I did a metabolic efficiency test two weeks ago at Endurance Performance Training Center in Mill Valley, CA. It was my third time doing one and provided some very useful information. Seeing my results and understanding why knowing your metabolic efficiency is important for an athlete, I decided it would make for (what I hope to be) an interesting blog.
Without going any further though I have to give credit to Tim Fleming for this post. He’s the general manager and head of performance testing at Endurance. Tim provided the majority of content for this blog based on his education and years of experience. Endurance is the ‘home base’ of Achieve’s resistance training sessions and indoor performance testing. There aren’t many facilities in the Bay Area, let alone Marin, set up to do high level performance testing (with all the proper equipment) like Endurance. The main photo if this post illustrates this to a degree.
So without any further a due, why is it important to know your metabolic efficiency? Let’s first get a definition: metabolic efficiency refers to the degree to which fat is utilized as a fuel source at any given intensity during exercise. You may be thinking ‘ok, why do I need to know this?’. Well, if you’re an endurance athlete of any type then you probably know that excess fat doesn’t have a lot of benefits. Sure, it may add a little warmth during the winter months, but the weight of excess fat only slows you down, especially when going up hill. If only gravity didn’t exist. So most of you know that losing some fat will make you lighter (as long as you aren’t replacing it with muscle) which will decrease the effects of gravity and you will go up hill faster. This is always a good thing. Another important questions to understand is: why is it important to utilize fat as a fuel source? Before this is answered, it’s helpful to understand how the body produces energy.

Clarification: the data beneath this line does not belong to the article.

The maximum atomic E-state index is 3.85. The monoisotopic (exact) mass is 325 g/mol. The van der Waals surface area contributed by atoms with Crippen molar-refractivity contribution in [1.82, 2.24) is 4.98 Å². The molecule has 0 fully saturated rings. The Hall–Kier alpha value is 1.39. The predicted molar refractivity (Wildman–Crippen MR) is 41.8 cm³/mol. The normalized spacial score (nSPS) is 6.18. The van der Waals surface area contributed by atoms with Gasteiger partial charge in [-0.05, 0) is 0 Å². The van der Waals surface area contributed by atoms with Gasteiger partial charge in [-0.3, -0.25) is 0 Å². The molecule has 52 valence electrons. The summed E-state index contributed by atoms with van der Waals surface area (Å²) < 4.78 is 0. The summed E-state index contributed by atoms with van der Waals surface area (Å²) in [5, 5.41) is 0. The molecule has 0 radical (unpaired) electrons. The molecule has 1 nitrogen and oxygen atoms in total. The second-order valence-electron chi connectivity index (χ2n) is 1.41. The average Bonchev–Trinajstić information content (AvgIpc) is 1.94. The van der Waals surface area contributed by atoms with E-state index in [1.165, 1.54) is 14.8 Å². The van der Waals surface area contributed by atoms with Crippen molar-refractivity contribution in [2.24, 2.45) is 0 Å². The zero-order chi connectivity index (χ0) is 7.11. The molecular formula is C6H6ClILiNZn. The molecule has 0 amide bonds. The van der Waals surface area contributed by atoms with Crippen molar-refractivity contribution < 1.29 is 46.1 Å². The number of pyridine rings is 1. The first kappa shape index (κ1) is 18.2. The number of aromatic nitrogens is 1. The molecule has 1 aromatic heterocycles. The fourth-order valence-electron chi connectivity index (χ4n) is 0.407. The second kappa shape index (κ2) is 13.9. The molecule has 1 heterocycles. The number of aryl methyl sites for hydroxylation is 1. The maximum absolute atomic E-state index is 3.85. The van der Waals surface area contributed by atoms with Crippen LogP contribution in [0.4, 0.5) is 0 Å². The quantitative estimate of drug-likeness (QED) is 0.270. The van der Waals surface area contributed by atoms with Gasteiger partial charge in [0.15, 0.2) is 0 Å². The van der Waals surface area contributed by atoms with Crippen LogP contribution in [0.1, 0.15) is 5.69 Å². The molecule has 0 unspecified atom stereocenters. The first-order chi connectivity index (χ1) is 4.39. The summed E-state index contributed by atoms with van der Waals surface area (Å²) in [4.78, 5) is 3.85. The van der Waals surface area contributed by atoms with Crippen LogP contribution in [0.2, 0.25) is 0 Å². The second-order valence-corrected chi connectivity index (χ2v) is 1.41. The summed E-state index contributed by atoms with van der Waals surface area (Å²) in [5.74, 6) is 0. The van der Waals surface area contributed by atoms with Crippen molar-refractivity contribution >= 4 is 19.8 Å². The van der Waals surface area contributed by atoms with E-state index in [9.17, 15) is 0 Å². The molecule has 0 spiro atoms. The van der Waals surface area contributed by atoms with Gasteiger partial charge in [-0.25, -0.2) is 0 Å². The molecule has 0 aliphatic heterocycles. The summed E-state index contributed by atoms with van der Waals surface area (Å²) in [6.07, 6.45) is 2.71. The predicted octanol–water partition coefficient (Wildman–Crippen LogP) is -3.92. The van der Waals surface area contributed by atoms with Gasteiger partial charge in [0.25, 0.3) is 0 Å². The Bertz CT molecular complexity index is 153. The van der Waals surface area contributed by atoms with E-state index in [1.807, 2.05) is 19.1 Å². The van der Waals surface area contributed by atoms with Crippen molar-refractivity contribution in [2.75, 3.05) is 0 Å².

The human body utilizes a combination of fuels to produce energy during exercise. This consists mainly of carbohydrate, fat and a small quantity of amino acids (protein). Carbohydrate provides a constant kindling for other sources of fuel, such as fat, so it is important for endurance athletes to be capable of “sparing” carbohydrate utilization during exercise. However, energy production for muscle contraction during exercise is more efficient when a great percentage of fat is used in the fuel mixture.
Now to answer the questions ‘why is it important to utilize fat as a fuel source?’ Mobilizing more fat to produce energy is efficient for several reason: fat burns more cleanly, thereby reducing metabolic “emissions”, fat has a greater energy density than carbohydrate and burning fat for energy spares limited stores of carbohydrate, resulting in better endurance or stamina. Furthermore, improving fat metabolism provides a great opportunity to reduce excess body fat mass. Another benefit from improved fat metabolism is less dependence on exogenous (from outside a system) sources of carbohydrate during training and competition, therefore reducing the likelihood of gastric distress.
So now that we know why it’s important to utilize fat for fuel, the next question becomes, ‘how does one train the body to utilize it as a fuel source?’ Ultimately, training your aerobic energy system provides better fat burning, and in return, better metabolic efficiency. In addition, another key component is incorporating appropriate nutrition to effectively feed the aerobic system, creating a positive feedback loop for better overall fitness and endurance performance.
All that said, the answer to the first question of ‘why is it important to know your metabolic efficiency?’ should be clear. Now that I’ve done a metabolic efficiency test, I know exactly what effort level (measured in heart rate and power) I have to train at in order to achieve optimal performance during my aerobic endurance phase. This will pay dividends throughout the season.
If you would like to schedule your own test then you can reach out to me at dwilliams[at]achieveptc.com or contact Tim Fleming directly here: http://enduranceptc.com/contact-us/.